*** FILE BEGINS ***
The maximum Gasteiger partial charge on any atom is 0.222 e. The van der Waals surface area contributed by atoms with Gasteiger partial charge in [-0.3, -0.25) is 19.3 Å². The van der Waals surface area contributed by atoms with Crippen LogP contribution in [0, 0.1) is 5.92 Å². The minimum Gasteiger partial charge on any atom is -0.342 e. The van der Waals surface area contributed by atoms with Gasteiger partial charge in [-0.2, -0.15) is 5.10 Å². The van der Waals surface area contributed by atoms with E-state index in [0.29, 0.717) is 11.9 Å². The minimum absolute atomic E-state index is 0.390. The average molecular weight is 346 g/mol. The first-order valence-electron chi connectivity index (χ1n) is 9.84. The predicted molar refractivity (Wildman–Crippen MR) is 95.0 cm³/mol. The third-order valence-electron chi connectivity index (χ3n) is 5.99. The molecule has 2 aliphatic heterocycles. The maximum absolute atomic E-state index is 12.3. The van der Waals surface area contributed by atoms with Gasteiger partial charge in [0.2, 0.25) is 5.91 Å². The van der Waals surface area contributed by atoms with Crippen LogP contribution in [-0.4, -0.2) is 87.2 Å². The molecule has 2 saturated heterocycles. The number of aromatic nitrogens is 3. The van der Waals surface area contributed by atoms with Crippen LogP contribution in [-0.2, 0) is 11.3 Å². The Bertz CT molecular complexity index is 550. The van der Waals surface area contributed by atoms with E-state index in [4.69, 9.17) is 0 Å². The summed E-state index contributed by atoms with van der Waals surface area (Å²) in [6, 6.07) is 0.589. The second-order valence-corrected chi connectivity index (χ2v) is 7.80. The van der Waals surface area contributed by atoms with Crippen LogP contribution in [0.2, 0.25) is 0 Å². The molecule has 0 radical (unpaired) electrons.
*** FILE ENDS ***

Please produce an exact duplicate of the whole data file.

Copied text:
The maximum Gasteiger partial charge on any atom is 0.222 e. The van der Waals surface area contributed by atoms with Gasteiger partial charge in [-0.3, -0.25) is 19.3 Å². The van der Waals surface area contributed by atoms with Crippen LogP contribution in [0, 0.1) is 5.92 Å². The minimum Gasteiger partial charge on any atom is -0.342 e. The van der Waals surface area contributed by atoms with Gasteiger partial charge in [-0.2, -0.15) is 5.10 Å². The van der Waals surface area contributed by atoms with E-state index in [0.29, 0.717) is 11.9 Å². The minimum absolute atomic E-state index is 0.390. The average molecular weight is 346 g/mol. The first-order valence-electron chi connectivity index (χ1n) is 9.84. The predicted molar refractivity (Wildman–Crippen MR) is 95.0 cm³/mol. The third-order valence-electron chi connectivity index (χ3n) is 5.99. The molecule has 2 aliphatic heterocycles. The maximum absolute atomic E-state index is 12.3. The van der Waals surface area contributed by atoms with Gasteiger partial charge in [0.2, 0.25) is 5.91 Å². The van der Waals surface area contributed by atoms with Crippen LogP contribution in [-0.4, -0.2) is 87.2 Å². The molecule has 2 saturated heterocycles. The number of aromatic nitrogens is 3. The van der Waals surface area contributed by atoms with Crippen LogP contribution in [-0.2, 0) is 11.3 Å². The Bertz CT molecular complexity index is 550. The van der Waals surface area contributed by atoms with E-state index in [4.69, 9.17) is 0 Å². The summed E-state index contributed by atoms with van der Waals surface area (Å²) in [6, 6.07) is 0.589. The second-order valence-corrected chi connectivity index (χ2v) is 7.80. The van der Waals surface area contributed by atoms with Crippen LogP contribution in [0.2, 0.25) is 0 Å². The molecule has 0 radical (unpaired) electrons.